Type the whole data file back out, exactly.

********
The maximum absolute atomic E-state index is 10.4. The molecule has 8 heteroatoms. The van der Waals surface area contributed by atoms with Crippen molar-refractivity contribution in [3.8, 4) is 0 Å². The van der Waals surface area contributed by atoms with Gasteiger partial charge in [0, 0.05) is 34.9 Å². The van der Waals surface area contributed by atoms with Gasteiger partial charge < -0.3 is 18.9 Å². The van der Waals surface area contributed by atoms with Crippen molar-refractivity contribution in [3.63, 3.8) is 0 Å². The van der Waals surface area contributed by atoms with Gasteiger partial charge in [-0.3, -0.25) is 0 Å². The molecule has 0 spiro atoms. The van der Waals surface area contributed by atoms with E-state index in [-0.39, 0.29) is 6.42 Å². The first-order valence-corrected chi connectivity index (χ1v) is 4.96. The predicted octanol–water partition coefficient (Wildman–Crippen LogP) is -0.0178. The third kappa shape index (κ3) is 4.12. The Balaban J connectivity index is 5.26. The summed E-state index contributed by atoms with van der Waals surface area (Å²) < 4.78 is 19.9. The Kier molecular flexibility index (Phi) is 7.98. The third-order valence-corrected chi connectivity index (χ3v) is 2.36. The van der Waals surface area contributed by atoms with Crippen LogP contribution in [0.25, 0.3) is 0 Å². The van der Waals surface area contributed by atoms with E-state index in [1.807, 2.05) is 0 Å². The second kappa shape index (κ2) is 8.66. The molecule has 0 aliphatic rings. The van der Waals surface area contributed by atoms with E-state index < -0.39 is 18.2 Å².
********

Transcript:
The maximum absolute atomic E-state index is 10.4. The molecule has 8 heteroatoms. The van der Waals surface area contributed by atoms with Crippen molar-refractivity contribution in [3.8, 4) is 0 Å². The van der Waals surface area contributed by atoms with Gasteiger partial charge in [0, 0.05) is 34.9 Å². The van der Waals surface area contributed by atoms with Gasteiger partial charge < -0.3 is 18.9 Å². The van der Waals surface area contributed by atoms with Crippen molar-refractivity contribution in [3.63, 3.8) is 0 Å². The van der Waals surface area contributed by atoms with Gasteiger partial charge in [-0.3, -0.25) is 0 Å². The molecule has 0 spiro atoms. The van der Waals surface area contributed by atoms with E-state index in [-0.39, 0.29) is 6.42 Å². The first-order valence-corrected chi connectivity index (χ1v) is 4.96. The predicted octanol–water partition coefficient (Wildman–Crippen LogP) is -0.0178. The third kappa shape index (κ3) is 4.12. The Balaban J connectivity index is 5.26. The summed E-state index contributed by atoms with van der Waals surface area (Å²) < 4.78 is 19.9. The Kier molecular flexibility index (Phi) is 7.98. The third-order valence-corrected chi connectivity index (χ3v) is 2.36. The van der Waals surface area contributed by atoms with Crippen LogP contribution in [0.25, 0.3) is 0 Å². The van der Waals surface area contributed by atoms with E-state index in [1.807, 2.05) is 0 Å². The second kappa shape index (κ2) is 8.66. The molecule has 0 aliphatic rings. The van der Waals surface area contributed by atoms with E-state index < -0.39 is 18.2 Å².